Tag Archives: young children

Fostering Creativity in Your Child

12 May

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Providing opportunity and support for creative growth for your child can be difficult. Often between work, dinner, homework, and sports there seems to be less and less time for your child’s creative outlets. In addition to less time at home, schools are often losing more and more of their art programs as focus shifts to promoting STEM education. Finding a balance is key to creating a fostering environment for your child’s exploration of the arts. Consider the following activities as ideas of ways that you can weave creative moments into your child’s everyday life.

Provide the tools to create a masterpiece.

  • Gather all of your “child-friendly” art supplies into one central location for easy access and so that they can know what they have to freely create with.
  • Give them tools of their “trade”, such as providing a ballet bar for your little twirler, taps shoes for your jumping jack, and a box of costumes for your tiny actor to use in their living room performances.
  • Consider the Craft-tastic® Idea Box, which provides all the craft supplies and ideas that help kids tap into their own creativity.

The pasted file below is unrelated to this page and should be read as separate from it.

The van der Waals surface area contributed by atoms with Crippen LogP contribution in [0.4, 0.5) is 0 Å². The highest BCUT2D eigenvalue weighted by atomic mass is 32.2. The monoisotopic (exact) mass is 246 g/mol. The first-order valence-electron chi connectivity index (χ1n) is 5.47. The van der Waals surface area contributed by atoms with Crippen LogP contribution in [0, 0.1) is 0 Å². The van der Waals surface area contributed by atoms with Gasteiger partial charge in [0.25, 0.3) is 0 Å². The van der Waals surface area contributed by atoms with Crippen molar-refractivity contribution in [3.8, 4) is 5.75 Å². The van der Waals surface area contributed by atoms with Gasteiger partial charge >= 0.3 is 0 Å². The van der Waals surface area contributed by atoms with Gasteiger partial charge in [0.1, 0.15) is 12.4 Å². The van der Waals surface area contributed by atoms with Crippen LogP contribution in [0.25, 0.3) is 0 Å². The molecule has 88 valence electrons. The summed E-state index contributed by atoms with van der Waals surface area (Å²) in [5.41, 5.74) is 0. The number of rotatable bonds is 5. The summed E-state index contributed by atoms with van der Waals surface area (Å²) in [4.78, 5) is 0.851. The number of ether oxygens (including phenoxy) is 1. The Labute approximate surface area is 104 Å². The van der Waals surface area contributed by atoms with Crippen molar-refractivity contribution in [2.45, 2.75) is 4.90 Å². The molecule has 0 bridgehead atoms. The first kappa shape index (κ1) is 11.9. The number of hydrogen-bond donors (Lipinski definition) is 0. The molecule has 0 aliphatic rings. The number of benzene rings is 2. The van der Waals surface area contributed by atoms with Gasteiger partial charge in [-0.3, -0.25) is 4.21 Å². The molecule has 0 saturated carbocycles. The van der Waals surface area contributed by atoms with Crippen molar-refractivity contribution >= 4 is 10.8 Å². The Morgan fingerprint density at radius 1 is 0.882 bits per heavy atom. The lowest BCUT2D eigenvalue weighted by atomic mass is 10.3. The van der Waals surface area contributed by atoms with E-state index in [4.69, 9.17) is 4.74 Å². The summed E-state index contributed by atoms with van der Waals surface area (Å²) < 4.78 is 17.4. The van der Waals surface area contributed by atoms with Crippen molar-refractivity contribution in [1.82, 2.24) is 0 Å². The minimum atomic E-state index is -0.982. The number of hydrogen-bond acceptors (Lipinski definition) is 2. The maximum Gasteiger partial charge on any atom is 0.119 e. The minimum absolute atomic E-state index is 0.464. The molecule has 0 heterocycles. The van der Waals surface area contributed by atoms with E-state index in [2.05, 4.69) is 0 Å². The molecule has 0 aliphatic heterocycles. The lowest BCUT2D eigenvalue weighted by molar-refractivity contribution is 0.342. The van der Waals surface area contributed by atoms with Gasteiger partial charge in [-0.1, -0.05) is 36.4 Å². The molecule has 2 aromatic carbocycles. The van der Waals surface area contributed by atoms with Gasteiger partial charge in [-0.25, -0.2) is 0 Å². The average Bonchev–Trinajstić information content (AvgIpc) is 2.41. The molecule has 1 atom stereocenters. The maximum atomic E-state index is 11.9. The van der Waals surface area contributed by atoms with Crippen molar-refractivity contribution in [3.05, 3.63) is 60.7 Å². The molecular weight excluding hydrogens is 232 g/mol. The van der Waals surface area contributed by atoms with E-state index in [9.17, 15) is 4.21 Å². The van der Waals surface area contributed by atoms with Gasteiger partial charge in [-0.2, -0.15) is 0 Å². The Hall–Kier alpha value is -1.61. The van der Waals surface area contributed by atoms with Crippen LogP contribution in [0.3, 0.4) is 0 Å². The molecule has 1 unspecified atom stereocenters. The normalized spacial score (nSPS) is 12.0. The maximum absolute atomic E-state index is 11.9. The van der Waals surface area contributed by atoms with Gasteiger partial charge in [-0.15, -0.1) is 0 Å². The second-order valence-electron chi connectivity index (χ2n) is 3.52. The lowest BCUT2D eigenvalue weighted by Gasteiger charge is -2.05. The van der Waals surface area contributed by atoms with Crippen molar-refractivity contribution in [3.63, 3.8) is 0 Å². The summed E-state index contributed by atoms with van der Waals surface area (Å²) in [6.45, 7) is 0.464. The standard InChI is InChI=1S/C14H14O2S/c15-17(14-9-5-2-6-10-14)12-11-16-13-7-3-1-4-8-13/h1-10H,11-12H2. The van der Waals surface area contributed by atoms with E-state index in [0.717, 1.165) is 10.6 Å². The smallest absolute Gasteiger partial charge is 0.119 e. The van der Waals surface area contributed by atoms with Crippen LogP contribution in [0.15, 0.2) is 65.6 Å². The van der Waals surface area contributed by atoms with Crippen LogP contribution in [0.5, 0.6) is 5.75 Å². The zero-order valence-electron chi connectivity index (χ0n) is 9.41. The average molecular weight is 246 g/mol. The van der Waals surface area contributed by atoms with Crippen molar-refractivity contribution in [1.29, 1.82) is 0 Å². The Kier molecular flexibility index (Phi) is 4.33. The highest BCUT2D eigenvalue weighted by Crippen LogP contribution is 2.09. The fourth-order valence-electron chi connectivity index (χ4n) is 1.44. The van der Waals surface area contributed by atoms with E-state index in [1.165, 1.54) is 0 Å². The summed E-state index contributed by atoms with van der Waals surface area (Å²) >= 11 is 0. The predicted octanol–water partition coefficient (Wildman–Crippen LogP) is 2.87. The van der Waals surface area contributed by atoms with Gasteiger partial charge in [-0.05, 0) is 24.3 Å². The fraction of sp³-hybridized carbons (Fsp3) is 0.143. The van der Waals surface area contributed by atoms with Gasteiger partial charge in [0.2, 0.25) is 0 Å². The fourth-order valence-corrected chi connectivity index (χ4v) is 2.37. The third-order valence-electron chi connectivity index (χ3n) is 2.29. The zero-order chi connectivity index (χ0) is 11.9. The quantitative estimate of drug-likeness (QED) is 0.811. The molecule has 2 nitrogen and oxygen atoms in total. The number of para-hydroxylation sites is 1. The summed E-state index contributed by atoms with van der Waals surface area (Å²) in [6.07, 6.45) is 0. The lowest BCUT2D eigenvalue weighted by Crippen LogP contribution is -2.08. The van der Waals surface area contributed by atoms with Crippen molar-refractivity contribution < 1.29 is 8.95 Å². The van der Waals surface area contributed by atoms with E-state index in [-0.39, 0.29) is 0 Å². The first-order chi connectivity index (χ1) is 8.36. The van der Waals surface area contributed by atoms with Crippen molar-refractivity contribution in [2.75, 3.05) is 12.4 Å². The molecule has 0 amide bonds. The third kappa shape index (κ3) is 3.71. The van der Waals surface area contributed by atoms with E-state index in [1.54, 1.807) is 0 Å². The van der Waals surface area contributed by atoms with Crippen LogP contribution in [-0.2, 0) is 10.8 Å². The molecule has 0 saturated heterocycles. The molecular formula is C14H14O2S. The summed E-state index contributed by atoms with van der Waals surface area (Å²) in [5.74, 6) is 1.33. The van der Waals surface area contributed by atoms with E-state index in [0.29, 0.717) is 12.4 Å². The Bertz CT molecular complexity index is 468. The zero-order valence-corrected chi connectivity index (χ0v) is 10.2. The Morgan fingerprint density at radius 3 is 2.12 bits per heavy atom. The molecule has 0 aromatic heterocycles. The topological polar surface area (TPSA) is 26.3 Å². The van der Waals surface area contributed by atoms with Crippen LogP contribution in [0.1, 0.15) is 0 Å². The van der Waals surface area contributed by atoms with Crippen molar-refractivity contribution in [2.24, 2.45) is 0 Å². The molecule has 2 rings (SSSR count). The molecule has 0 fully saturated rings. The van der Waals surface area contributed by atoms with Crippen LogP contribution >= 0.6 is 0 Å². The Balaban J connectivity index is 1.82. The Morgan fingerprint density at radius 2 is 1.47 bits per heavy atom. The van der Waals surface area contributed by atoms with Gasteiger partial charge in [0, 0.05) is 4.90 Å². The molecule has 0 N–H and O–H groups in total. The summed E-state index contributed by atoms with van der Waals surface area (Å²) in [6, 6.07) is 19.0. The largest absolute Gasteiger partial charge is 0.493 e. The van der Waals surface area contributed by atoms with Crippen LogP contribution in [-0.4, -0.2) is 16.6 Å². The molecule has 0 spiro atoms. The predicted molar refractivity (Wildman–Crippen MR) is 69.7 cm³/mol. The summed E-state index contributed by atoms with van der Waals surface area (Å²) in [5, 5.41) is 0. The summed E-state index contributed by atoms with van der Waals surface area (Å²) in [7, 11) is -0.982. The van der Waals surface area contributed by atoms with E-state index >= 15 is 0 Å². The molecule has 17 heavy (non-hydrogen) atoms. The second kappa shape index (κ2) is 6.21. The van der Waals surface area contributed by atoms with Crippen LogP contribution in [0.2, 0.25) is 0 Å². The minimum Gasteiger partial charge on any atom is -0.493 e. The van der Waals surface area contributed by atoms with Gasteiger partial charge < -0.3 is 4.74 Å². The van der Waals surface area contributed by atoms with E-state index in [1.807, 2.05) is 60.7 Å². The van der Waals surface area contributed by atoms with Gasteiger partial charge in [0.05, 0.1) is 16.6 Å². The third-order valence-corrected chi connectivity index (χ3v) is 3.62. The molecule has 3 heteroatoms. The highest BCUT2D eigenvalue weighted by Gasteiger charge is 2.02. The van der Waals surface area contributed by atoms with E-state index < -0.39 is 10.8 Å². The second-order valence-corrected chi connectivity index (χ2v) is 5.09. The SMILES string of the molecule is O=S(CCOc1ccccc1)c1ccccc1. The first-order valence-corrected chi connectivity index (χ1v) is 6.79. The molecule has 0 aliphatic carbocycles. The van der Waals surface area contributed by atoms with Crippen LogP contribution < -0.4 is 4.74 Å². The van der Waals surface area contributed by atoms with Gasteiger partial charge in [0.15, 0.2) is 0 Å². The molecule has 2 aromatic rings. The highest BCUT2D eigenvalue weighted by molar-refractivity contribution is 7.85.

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Provide the space to create.

  • It can be as simple as a basket of supplies and a blanket, a kitchen table covered in newspaper, or a whole crafting corner as long as there is a safe space to make stuff without worry of their safety or destroying of your favorite carpet.
  • Provide a quite space for your writer or painter to work without distractions.
  • No clear open space? Take art outside! Paint in the grass or even with sidewalk chalk! With the Chalktivity Stomp ‘n Stamps, they can create magical star and moon prints with every step or create a rainbow of color with the Chalktivity Rainbow Jump Rope.
  • Clear a space in the basement for your ballerina to practice her twirls. Help create a makeshift stage, complete with a blanket curtain, for your little actor to perform a play for the family.

Encourage multiple explorations.

  • Creativity is found beyond the coloring page. Be sure to expose your child to multiple aspects of the arts because you never know when an activity will spark a lifetime love and even a future profession.